Habituate yourself

I am really looking forward to reading “The Power of Habit” by Charles Duhigg. Its on my kindle, slowly making its way up the list. Here is an extract from an interview with Neurotribes:

In his provocative and brilliantly written new book, The Power of Habit, Charles Duhigg — a reporter for the New York Times — pries open the box with the help of recent research and finds surprising good news: Even the most thoughtless and self-destructive cycles of behavior can be changed, if you understand how habits are formed and stored in memory.

Duhigg breaks down the sequence of ritualized behavior (which he calls the habit loop ) into three component parts: the cue, the routine , and the reward . The cue is the trigger that sets the sequence in motion. Perhaps it’s a certain time of day when you tell yourself it’s time for your daily chocolate-chip cookie (that was Duhigg’s particular jones). Perhaps it’s email from your boss that makes you want to dash out for another smoke. Perhaps it’s the chiming bells and flashing lights of a crowded casino, designed to make a room full of incremental losers look like winners who are hitting jackpots all the time. The routine is the behavior itself, which can be positive (like a daily running habit) or harmful (like gambling away the family savings). And the third part is the reward — the goal of the behavioral loop, which your brain’s pleasure centers gauge to determine if a sequence of behavior is worth repeating and storing in a lockbox of habit.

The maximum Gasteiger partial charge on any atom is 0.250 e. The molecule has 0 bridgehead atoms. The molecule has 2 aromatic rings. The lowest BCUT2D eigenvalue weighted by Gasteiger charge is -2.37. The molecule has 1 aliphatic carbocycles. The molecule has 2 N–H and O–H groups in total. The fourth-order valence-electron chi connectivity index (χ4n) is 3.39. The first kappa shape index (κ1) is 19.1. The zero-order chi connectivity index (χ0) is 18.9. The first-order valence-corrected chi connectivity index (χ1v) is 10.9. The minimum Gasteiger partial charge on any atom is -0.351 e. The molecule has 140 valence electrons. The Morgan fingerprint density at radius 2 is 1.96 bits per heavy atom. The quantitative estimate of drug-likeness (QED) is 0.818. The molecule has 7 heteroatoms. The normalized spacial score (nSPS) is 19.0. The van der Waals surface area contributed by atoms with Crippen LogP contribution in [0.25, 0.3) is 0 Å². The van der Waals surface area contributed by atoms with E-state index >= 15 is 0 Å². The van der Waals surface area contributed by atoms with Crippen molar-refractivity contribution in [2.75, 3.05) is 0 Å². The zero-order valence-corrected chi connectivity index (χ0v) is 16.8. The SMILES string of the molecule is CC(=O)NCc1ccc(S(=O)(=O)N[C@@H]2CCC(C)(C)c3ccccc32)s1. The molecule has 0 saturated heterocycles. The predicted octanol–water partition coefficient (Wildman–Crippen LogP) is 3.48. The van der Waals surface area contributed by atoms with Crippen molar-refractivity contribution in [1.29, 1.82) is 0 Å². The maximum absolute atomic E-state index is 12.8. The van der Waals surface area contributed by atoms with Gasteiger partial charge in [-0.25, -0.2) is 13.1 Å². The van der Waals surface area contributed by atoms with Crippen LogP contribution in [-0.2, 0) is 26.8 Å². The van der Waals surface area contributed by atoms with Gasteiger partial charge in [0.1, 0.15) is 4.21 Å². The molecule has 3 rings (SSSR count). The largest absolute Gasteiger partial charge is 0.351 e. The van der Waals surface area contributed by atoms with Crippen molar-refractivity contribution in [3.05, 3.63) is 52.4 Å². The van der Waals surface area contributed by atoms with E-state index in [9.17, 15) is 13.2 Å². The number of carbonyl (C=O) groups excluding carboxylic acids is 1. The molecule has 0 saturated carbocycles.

A pint of butterfat and sugar with a Ben and Jerry’s label, a spurt of oxytocin when you see that @jayrosen_nyu or @ebertchicago has retweeted you, that tingling in your legs after a strenuous workout, the numbing rush of a fix, the first puffs of an American Spirit… it’s all the same to the basal ganglia, four lumps of gray matter in the forebrain that encode highly rewarding behavior for easy repetition.

Though routinized behavior is often framed in terms of the problems it can cause, Duhigg points out that habit formation is an evolutionarily keen strategy for managing the limited throughput of our conscious awareness. If we couldn’t even brush our teeth or drive without having to ponder the nuances of every action, our brains would require more real estate in decision-making areas like the prefrontal cortex. One advantage of “chunking” behavior into automatic sequences stored in memory — Duhigg tells us in a typically enlightening aside — is that our skulls can be smaller, ensuring that more mothers survive giving birth. Darwin FTW.